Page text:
An Iran Nuclear Compromise?

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Burhan Ozbilici / AFP / Getty

EU foreign policy chief Javier Solana, right, and Iran's top nuclear negotiator Ali Larijani shake hands during their meeting in Ankara, April 25, 2007.

Iran's top nuclear negotiator, Ali Larijani, meets with his Western counterpart, EU foreign policy chief Javier Solana, on Wednesday in Turkey, amid growing signs that the diplomatic process may be inching towards some sort of breakthrough.

For one thing, a senior former Iranian diplomat was reported Tuesday as revealing that Larijani had been given "authority for compromise" by Iran's Supreme Leader, Ayatollah Ali Khamenei. As Iran's leaders reportedly grow increasingly concerned about a confrontation with the U.S. and subjecting their troubled economy to the added pressure of sanctions, the search for a formula that would allow both sides to stand down has become more urgent.

Iran insists that it has no intention of pursuing nuclear weapons, which the Supreme Leader has repeatedly denounced as contrary to Islam. Instead, it says, it is simply seeking to build all the capabilities of the nuclear fuel cycle allowed by the Non-Proliferation Treaty. But Western concerns are based on the reality that if it builds all of the capabilities allowed under the NPT, it would, in fact, be able to very quickly assemble a nuclear weapon — hence their insistence that Iran be prevented from enriching uranium at all.

Iran is currently under a second set of sanctions adopted by the U.N. Security Council in order to force it to suspend its current experimental uranium-enrichment activities — a demand Iran has rejected, because it says such activities are well within its nuclear "rights" under the NPT. Finding a compromise between Western demands for an end to enrichment and Iran's insistence that enrichment is its right is the challenge facing Solana and Larijani.

One problem in reading Iran's intentions is that it's very easy to forget who's in charge in Tehran. The fact that Mahmoud Ahmadinejad is the President doesn't mean that he is, in Bush parlance, "the decider." In fact, Iran's president has little executive authority over national security decisions (including the nuclear program), and his constitutional position makes him, if anything, probably less influential over those decisions than more pragmatic figures such as Larijani, who convenes the key foreign policy decision-making body, the National Security Council. In the end, though, there is a "decider" — the supreme spiritual leader, Ayatollah Ali Khamenei. But Khamenei wields his authority carefully, and in a consultative manner, seeking to maintain the unity of the competing factions of Iran's political class. So, while he is said to pay greater heed to the counsel of more pragmatic advisers such as Larijani and former President Hashemi Rafsanjani, the Supreme Leader is careful to accommodate the popularly elected President Ahmadinejad. For example, while the recent compromise with Britain over the 15 Naval personnel captured at sea may have been brokered in substantial part in talks between Larijani and key British officials, it was Ahmadinejad who got to do the populist grandstanding in the ceremony accompanying their release.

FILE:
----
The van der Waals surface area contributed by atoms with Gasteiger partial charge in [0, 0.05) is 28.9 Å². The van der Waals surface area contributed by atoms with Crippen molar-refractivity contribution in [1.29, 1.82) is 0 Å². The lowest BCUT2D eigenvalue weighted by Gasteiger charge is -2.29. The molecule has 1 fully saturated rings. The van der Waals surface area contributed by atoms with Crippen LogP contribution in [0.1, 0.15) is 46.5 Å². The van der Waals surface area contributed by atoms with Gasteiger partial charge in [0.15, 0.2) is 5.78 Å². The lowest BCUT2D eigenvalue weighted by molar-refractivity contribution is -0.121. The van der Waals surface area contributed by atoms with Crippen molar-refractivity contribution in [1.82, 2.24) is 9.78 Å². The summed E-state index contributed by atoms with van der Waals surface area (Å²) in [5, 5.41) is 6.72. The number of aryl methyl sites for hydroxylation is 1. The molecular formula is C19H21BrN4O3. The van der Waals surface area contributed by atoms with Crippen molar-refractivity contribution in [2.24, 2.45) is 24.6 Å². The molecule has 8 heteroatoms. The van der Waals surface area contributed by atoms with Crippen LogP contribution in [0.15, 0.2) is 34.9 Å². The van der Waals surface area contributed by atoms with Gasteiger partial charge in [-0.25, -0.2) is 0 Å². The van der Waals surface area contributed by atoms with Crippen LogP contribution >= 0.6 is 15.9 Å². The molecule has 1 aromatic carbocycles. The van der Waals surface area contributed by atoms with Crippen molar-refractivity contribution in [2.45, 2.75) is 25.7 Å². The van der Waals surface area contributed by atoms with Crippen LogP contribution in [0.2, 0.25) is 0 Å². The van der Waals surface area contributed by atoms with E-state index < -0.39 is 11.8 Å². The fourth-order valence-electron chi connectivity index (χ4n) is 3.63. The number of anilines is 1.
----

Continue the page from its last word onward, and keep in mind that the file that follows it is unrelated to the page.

Ahmadinejad recently made another media splash with an announcement that Iran planned to install 3,000 centrifuges at its research facility in Natanz — he claimed this meant it was now capable of "industrial" production of reactor fuel, which was a substantial exaggeration. Iran has installed less than half the number of centrifuges announced by Ahmadinejad, and those are experiencing far more technical difficulties than the president let on; furthermore, Iran would need 54,000 centrifuges running a lot more efficiently than those currently in place to be able to produce industrial-grade enriched uranium. Current estimates from a number of different quarters say Iran is somewhere between four and ten years away from having the capacity to produce nuclear-weapons materiel.

Even Israel, which has taken a lead in raising the the alarm about the Iranian nuclear program, agrees that Ahmadinejad doesn't have the cattle to match his hat: "Iran is far from attaining the technology threshhold and this country is not close to getting it, contrary to statements by its leadership," Prime Minister Ehud Olmert said Sunday.

Ahmadinejad needs to talk up the achievements of the nuclear program precisely because he has been unable to keep his chicken-in-every-pot election campaign promises. His posturing may have little to do with Iran's real intentions in the nuclear standoff with the West and much more to do with setting up a popularly acceptable compromise. Claiming, as Ahmadinejad did, that the fuel cycle had been mastered and Iran was now a "nuclear nation" could help persuade a domestic audience that Iran is not backing down on the "rights" it has so forcefully proclaimed if Tehran agrees to suspend its enrichment activities.

If a deal would require Iran to find some way to turn off its centrifuges, the Western powers would have to make some concessions, too. The U.S. had originally insisted that Iran could not be allowed to keep any enrichment facilities on its own soil, but it is now being reported that Solana may offer a deal in which Iran would keep its current small-scale enrichment research facility, although not actually run it, for now. Reports suggest that the U.S. will push for the Natanz facility to revert to "cold standby," i.e. turning off but not dismantling the centrifuges, whereas Iran would counter that they be kept spinning, although empty of uranium.

The very fact that the negotiations are focused on such details of a mutually acceptable formula for defining what is meant by "suspension" of Iran's activities suggests that the current trend in the nuclear talks is towards compromise, rather than confrontation.